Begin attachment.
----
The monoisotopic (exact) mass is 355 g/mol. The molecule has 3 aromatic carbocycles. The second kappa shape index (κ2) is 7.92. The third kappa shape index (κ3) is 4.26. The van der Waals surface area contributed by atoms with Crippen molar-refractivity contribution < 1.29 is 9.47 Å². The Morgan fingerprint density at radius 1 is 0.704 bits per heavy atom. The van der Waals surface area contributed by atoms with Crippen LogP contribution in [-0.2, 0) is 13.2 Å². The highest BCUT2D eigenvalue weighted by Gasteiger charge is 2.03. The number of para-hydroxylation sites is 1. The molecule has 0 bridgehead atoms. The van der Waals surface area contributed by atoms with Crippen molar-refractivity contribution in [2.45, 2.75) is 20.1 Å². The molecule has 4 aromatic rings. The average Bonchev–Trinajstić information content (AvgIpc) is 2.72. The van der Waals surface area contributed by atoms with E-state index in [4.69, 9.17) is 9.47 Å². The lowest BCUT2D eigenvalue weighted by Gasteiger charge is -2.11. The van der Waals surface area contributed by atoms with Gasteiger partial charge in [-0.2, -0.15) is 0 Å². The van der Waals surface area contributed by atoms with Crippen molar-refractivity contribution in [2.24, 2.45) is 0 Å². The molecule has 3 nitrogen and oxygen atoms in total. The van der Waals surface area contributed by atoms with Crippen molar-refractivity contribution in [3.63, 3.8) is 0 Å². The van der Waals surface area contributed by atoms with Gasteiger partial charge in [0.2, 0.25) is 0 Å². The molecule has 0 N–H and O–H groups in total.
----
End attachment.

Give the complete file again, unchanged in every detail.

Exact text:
The monoisotopic (exact) mass is 355 g/mol. The molecule has 3 aromatic carbocycles. The second kappa shape index (κ2) is 7.92. The third kappa shape index (κ3) is 4.26. The van der Waals surface area contributed by atoms with Crippen molar-refractivity contribution < 1.29 is 9.47 Å². The Morgan fingerprint density at radius 1 is 0.704 bits per heavy atom. The van der Waals surface area contributed by atoms with Crippen LogP contribution in [-0.2, 0) is 13.2 Å². The highest BCUT2D eigenvalue weighted by Gasteiger charge is 2.03. The number of para-hydroxylation sites is 1. The molecule has 0 bridgehead atoms. The van der Waals surface area contributed by atoms with Crippen molar-refractivity contribution in [2.45, 2.75) is 20.1 Å². The molecule has 4 aromatic rings. The average Bonchev–Trinajstić information content (AvgIpc) is 2.72. The van der Waals surface area contributed by atoms with E-state index in [4.69, 9.17) is 9.47 Å². The lowest BCUT2D eigenvalue weighted by Gasteiger charge is -2.11. The van der Waals surface area contributed by atoms with Gasteiger partial charge in [-0.2, -0.15) is 0 Å². The van der Waals surface area contributed by atoms with Crippen molar-refractivity contribution in [2.24, 2.45) is 0 Å². The molecule has 3 nitrogen and oxygen atoms in total. The van der Waals surface area contributed by atoms with Crippen molar-refractivity contribution in [3.63, 3.8) is 0 Å². The van der Waals surface area contributed by atoms with Gasteiger partial charge in [0.2, 0.25) is 0 Å². The molecule has 0 N–H and O–H groups in total.